Your opponent is at six life, lands on the battlefield, and an Æther Vial set at three with one card in hand, though it's just another Æther Vial . You have Vendilion Clique on the battlefield, two life, one Island in hand, and some basic lands on the battlefield. Do you attack? They could have nothing. You only need two attacks to win. If you attack, you could win the following turn. If they have Aven Mindcensor, you will be dead. You decide the safe thing is to not attack. The opponent draws and plays Mother of Runes, holding the Æther Vial in hand. You draw a Daze and decide to attack this time. The opponent goes to three and draws a Swords to Plowshares to exile the Vendilion Clique. Mother of Runes dispatches you with five attacks while Counterbalance, Force of Will, and a couple lands off the top do nothing to stop the tiny tyrant. If you would have attacked in that first turn, the opponent wouldn't have had the chance to draw that Swords to Plowshares. They would have been dead, but fear kept your army back.

Let's look at a classic: Mother of Runes. Dropping a Mother of Runes complicates the board for many players. Suddenly, things have changed. Your opponent was going to cast a Brainstorm on their first turn, but now they have to contend with an active Mother of Runes on the following turn if they don't use their Swords to Plowshares now. If they didn't have a removal spell, the opponent will have a difficult time in future turns trying to remove of the creatures on the opposite side of the battlefield.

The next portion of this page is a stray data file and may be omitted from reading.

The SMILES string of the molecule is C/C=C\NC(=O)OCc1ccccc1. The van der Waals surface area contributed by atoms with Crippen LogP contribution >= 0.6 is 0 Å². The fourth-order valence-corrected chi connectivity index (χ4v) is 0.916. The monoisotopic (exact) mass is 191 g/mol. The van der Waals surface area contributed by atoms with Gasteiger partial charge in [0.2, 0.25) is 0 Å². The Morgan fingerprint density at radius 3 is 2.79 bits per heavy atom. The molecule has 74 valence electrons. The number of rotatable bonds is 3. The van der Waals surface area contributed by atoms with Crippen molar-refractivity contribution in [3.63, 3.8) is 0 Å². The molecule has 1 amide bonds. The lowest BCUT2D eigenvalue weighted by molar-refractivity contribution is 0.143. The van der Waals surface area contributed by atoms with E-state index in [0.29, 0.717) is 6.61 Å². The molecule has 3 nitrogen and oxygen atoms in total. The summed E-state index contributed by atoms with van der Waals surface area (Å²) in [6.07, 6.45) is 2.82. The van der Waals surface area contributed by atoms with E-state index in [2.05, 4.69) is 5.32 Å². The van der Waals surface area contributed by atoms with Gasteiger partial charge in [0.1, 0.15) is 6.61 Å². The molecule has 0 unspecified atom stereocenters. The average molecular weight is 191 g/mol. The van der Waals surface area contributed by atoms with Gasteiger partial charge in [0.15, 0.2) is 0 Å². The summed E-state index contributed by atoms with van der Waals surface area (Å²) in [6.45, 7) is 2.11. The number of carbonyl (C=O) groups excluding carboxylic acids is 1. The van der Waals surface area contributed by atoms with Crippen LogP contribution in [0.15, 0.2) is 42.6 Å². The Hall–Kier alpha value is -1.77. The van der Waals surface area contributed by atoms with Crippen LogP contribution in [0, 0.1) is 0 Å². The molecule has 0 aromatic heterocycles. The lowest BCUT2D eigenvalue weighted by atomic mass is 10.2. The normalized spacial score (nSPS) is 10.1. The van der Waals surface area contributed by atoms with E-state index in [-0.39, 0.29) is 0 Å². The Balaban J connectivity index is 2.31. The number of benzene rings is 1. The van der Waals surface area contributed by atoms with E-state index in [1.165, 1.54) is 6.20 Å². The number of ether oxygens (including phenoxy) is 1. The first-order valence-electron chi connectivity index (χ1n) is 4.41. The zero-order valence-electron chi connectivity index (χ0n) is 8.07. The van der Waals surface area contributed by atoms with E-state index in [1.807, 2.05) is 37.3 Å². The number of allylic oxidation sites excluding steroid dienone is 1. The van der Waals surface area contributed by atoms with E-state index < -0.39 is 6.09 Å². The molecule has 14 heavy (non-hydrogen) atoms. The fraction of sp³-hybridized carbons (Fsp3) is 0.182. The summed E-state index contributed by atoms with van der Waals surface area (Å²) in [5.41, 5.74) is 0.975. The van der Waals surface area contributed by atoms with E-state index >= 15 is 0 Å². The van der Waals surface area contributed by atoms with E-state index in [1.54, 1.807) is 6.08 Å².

Your opponent got bamboozled. Again, this article isn’t about correct or incorrect plays. It is about bringing attention to these ambiguous situations.

Poker and Bluffing

Isn't this just bluffing? Not always. Let's go back to Mother of Runes. Putting a Mother of Runes on the battlefield isn't bluffing. It is right there. I'm looking you in the face and asking, "What are you going to do about it?" I'm not hiding anything. I'm simply presenting a problem that may change the way you play out your hand.